Did you feel any pressure at all from the so-called second album syndrome?
We definitely put pressure on ourselves, and we worked really hard, but I don’t think there’s in a sense in our band that we need it to be really successful, because that’s not what we started doing it for in the first place. It’s not about money or success for us, and we don’t like the spotlight either. We just like writing songs and playing together! It’s not about making truckloads of cash in that sense. Like, what is there to lose? But yeah, we did put a lot of pressure on ourselves because we wanted the album to be the best thing we’d ever put out.
Did you have stuff written on tour? Or was it mainly written at home in Australia?
It’s hard to finish songs on the road, but we did get ideas on the road which we started exploring when we came back home. For example, we first played Cars in Space during a soundcheck in Liverpool. Tom showed me the song Falling Thunder in the tour van somewhere in Denmark after we’d played at Roskilde Festival, and the song The Only One was initially called Deep Slough, like Slough in England. It had a real Slough vibe, and it was written on an iPhone using GarageBand. It was a dirty dancefloor song which didn’t sound like us at all – Joe had written it for fun – but we liked the chords and rhythms so we pulled it apart and made it what it is now. For the most part, though, we wrote the songs in Australia.
So how does Australia feed back into your image and sound?
I think it does have somewhat of an impact, the main reason being that it’s the kind of music we’ve listened to over the years. We listened to a lot of Australian music, and we always wanted to make that kind of music. Not in the sense of Aussie pride, but for example an 80s band like The Triffids made these cinematic songs which were set in Australia. There weren’t that many bands which made the Australian scene so exciting, but we’d always wanted to make something typically ‘Aus’ and exciting. Beyond that, though, it’s just osmosis and perhaps even the set up we have. A lot of pub rock bands in the 70s and 80s used acoustic guitars, it was very big at the time, and we also don’t use that many effects. It’s pretty straight up and down pub rock, our set up. Joe’s slowly expanding his pedal board, and we’re trying to change things a bit, but the set up we have by and large lends itself to an Aussie sound.
Tell me a little bit more about New Italy. Why did you incorporate it into the record?
New Italy is near where our drummer Marcel grew up. It’s a quaint little petrol station-slash-museum nowadays which serves as a monument to an old town called New Italy which was set up by Italian immigrants back in the 1880s. It’s a weird little replica of a Northern Italian town, and we liked the idea of it being a replica in time. We liked the feel of it, and when we threw ideas around I had this general idea of New Italy and this album being something that I could feel certain about. When you’re on tour you can lose that feeling of being centred, and you tend to lose that anchor. You have to discontinue a home, put stuff in boxes and then you don’t see your friends for a very long time. You lose a few things and you feel ungrounded. I wanted this album to be something you could be sure of, like creating a home in an uncertain place. I wanted to make a positive album.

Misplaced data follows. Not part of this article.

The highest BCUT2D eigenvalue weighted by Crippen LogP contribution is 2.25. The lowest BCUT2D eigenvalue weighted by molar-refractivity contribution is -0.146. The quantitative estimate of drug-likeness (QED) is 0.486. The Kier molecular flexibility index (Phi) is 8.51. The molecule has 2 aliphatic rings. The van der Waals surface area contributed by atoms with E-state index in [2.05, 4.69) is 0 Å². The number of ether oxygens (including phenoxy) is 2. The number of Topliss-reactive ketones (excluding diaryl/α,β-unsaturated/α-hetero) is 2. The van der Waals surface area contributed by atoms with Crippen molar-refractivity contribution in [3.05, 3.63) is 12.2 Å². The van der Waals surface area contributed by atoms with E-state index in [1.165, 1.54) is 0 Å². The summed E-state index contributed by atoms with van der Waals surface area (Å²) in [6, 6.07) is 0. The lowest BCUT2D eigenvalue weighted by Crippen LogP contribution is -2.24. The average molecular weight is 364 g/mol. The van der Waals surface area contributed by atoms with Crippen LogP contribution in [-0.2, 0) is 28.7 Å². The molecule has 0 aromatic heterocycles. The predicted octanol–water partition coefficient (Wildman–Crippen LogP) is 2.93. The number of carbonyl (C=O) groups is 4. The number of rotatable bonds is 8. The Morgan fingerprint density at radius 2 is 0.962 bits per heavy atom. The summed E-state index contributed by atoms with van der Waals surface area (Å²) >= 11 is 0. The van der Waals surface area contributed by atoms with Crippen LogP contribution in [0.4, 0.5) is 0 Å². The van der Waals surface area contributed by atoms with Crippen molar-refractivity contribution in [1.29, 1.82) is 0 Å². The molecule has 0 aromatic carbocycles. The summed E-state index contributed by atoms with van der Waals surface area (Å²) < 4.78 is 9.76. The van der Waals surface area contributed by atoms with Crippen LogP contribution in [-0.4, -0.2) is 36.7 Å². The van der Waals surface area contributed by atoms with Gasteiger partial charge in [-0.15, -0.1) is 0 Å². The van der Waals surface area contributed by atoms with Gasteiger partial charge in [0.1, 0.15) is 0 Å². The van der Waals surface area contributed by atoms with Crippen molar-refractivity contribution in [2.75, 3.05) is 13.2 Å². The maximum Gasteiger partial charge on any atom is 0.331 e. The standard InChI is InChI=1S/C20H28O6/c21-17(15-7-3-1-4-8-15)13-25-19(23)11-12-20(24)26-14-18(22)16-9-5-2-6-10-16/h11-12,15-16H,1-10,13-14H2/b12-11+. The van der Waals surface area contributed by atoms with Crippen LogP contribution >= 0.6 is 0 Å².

What did you do on the road to fulfil any home comforts?
I don’t really know. It’s hard to, you just keep moving and you don’t stop. I think I was just starting to write songs and lyrics, and even after I came home it was this burning feeling in me to just write these forward-looking, positive songs and try to harness the chemistry in our band. I wanted to bottle up what it was that had gotten us so excited about being in the band, and get a little deeper into that and nail it down. It was that feeling of wanting to reach for something.
I was writing lyrics in the van whenever I had the chance. I don’t really write to people back home that much as it feels like a poor substitute for actual connection. Instead I just made the effort to connect with my friends when I got home, as I was just trying to write on tour. Sideways to New Italy is out on 5 June.